I have always been fascinated by theoretical physics, the universe and of course all the theories on our origin. There have been plenty of awe-inspiring discoveries in this regard in the past ten years and what better way to conclude my blogs for 2019 by going through some of them.
Curiosity, part of NASA’s Mars Science Laboratory mission is the largest and most capable rover ever sent to Mars. It was launched in November 2011 and 11 months later, landed on Aeolis Palus inside Gale on Mars. Curiosity and fellow rover Opportunity were set out to answer the question: Did Mars ever have the right environmental conditions to support microbes? In 2013 Curiosity’s scientific tools found chemicals (Sulphur, nitrogen, hydrogen, oxygen, phosphorus, and carbon) and mineral evidence of past habitable environments on Mars.
I remember many videos on the technological innovations that tested a completely new landing method for Curiosity. The spacecraft descended on a parachute, then during the final seconds before landing, the landing system fired rockets to allow it to hover while a tether lowered Curiosity to the surface. The rover landed on its wheels, the tether was cut, and the landing system flew off to crash-land a safe distance away.
NASA’s planet-hunting Kepler space telescope discovered some 2347 confirmed exoplanets since its launch in 2009. In December 2011, we confirmed the existence of Kepler-22b as the first exoplanet discovered to be in the Goldilocks zone. The ‘Goldilocks Zone,’ or habitable zone, is the range of distance for a planet from its sun, within which water can remain as liquid. In November 2013 – thanks to the data collected by Kepler – astronomers reported that there could be as many as 40 billion Earth-sized planets orbiting in the habitable zones of Sun-like stars and red dwarfs in the Milky Way galaxy alone!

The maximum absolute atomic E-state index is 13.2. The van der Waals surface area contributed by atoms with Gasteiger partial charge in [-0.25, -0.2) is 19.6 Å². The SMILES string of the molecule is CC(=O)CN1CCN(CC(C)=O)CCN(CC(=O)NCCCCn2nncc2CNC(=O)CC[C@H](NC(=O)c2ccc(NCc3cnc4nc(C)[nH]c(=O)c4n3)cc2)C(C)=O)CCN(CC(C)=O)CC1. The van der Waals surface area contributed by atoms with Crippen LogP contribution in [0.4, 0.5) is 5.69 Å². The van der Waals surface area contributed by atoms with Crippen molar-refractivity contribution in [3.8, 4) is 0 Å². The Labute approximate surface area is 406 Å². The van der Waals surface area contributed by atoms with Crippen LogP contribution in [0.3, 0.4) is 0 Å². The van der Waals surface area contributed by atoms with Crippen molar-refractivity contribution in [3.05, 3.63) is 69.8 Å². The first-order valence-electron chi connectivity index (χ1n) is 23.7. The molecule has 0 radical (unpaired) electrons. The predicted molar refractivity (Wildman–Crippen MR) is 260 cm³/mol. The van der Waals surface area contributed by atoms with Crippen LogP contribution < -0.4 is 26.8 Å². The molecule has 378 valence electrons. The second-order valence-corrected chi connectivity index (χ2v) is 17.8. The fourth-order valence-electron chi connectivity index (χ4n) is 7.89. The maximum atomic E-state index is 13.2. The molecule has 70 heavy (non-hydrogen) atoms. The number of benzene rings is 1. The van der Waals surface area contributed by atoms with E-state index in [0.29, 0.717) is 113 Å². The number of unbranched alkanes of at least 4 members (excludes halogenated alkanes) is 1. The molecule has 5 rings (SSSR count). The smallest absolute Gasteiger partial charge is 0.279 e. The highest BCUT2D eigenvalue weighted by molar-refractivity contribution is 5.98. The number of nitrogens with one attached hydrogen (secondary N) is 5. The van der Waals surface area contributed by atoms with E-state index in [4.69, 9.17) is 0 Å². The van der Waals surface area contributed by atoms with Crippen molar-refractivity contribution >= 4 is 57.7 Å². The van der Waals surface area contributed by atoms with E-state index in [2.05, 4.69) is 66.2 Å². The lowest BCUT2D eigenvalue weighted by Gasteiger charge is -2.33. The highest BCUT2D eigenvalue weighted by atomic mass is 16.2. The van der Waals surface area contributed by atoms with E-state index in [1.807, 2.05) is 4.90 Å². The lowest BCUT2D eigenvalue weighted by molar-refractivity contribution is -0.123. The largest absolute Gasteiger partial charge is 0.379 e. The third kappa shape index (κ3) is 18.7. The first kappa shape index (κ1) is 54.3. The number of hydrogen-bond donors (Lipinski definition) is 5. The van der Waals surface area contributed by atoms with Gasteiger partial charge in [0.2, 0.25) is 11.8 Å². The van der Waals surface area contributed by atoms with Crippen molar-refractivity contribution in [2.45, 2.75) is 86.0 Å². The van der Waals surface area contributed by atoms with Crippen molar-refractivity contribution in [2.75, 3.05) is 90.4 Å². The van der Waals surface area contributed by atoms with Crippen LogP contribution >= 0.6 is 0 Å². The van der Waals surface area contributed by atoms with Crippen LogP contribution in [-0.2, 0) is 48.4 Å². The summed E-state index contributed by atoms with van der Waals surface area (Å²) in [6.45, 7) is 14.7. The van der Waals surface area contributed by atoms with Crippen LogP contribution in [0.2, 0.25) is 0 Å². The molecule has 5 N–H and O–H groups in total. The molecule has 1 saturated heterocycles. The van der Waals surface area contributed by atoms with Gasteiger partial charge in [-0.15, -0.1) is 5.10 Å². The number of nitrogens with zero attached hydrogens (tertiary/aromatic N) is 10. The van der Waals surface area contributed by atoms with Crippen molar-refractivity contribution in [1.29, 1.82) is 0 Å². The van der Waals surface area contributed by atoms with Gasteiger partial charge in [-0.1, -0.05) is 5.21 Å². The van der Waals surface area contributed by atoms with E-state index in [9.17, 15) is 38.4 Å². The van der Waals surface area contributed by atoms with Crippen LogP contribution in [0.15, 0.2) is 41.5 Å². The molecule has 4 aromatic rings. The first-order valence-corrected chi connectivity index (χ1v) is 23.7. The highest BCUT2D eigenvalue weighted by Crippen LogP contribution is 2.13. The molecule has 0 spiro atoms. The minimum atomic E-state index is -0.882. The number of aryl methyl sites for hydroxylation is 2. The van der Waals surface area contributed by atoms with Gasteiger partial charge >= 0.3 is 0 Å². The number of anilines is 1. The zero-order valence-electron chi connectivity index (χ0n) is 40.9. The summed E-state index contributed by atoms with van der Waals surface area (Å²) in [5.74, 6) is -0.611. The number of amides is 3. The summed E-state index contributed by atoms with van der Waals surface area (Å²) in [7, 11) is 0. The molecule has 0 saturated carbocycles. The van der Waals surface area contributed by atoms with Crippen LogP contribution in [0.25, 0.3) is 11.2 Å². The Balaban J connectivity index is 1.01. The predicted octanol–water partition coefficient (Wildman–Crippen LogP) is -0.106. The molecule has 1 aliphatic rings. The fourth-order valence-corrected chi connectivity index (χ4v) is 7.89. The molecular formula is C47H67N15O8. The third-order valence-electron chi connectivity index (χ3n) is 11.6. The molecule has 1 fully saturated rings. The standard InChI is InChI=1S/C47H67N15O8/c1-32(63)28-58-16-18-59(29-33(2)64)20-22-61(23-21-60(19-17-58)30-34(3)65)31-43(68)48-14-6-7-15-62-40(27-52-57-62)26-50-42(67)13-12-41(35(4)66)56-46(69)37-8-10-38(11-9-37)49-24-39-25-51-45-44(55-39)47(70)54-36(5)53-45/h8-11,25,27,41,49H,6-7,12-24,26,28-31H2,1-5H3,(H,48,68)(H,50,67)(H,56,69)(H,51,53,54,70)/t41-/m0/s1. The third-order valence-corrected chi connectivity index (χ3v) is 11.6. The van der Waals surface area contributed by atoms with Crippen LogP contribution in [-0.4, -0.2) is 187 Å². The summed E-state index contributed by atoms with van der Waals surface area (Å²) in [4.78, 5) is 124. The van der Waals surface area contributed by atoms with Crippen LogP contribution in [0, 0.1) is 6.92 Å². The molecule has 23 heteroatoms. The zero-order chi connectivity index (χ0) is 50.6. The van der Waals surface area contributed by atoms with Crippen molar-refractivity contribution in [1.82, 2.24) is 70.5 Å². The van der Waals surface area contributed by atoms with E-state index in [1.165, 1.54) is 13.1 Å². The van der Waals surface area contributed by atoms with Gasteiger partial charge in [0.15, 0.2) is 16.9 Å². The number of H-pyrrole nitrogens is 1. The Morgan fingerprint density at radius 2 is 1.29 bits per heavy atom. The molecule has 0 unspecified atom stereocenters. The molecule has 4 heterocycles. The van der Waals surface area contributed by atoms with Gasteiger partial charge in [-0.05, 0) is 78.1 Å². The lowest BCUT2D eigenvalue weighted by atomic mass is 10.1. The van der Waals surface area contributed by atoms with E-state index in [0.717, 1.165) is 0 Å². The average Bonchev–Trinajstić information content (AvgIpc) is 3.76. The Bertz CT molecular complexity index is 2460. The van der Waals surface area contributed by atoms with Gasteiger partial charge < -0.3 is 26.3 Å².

Kepler’s nine-year mission concluded last year, and we said goodbye to it in Nov 2018.
An interesting article was published in the January 2019 edition of the Astronomical Journal; Caltech astronomers Konstantin Batygin and Mike Brown provided mathematical evidence suggesting there may be a large object deep in our solar system. This hypothetical Neptune-sized planet orbits our Sun in a highly elongated orbit far beyond Pluto, taking between 10,000 to 20,000 years for one full orbit. Although this new planet has not yet been officially discovered, astronomers will begin using the world’s most powerful telescopes to search for the object in its predicted orbit.
Speaking of Pluto – sorry my dwarf planet – the planet will most likely not be named Planet 9. If found, the name must be approved by the International Astronomical Union and as per other planets, chances are it will be named after a mythological Roman God.
A visit to the most distant object
In January 2019, NASA’s interplanetary space probe, New Horizons, flew past a mysterious mountain-sized object 6.6 billion kilometres from Earth. The object which is a contact binary – two separate objects joined together- is the furthest object humanity has ever visited. It has been officially named Arrokoth, a Native American term meaning “sky” in the Powhatan/Algonquian language.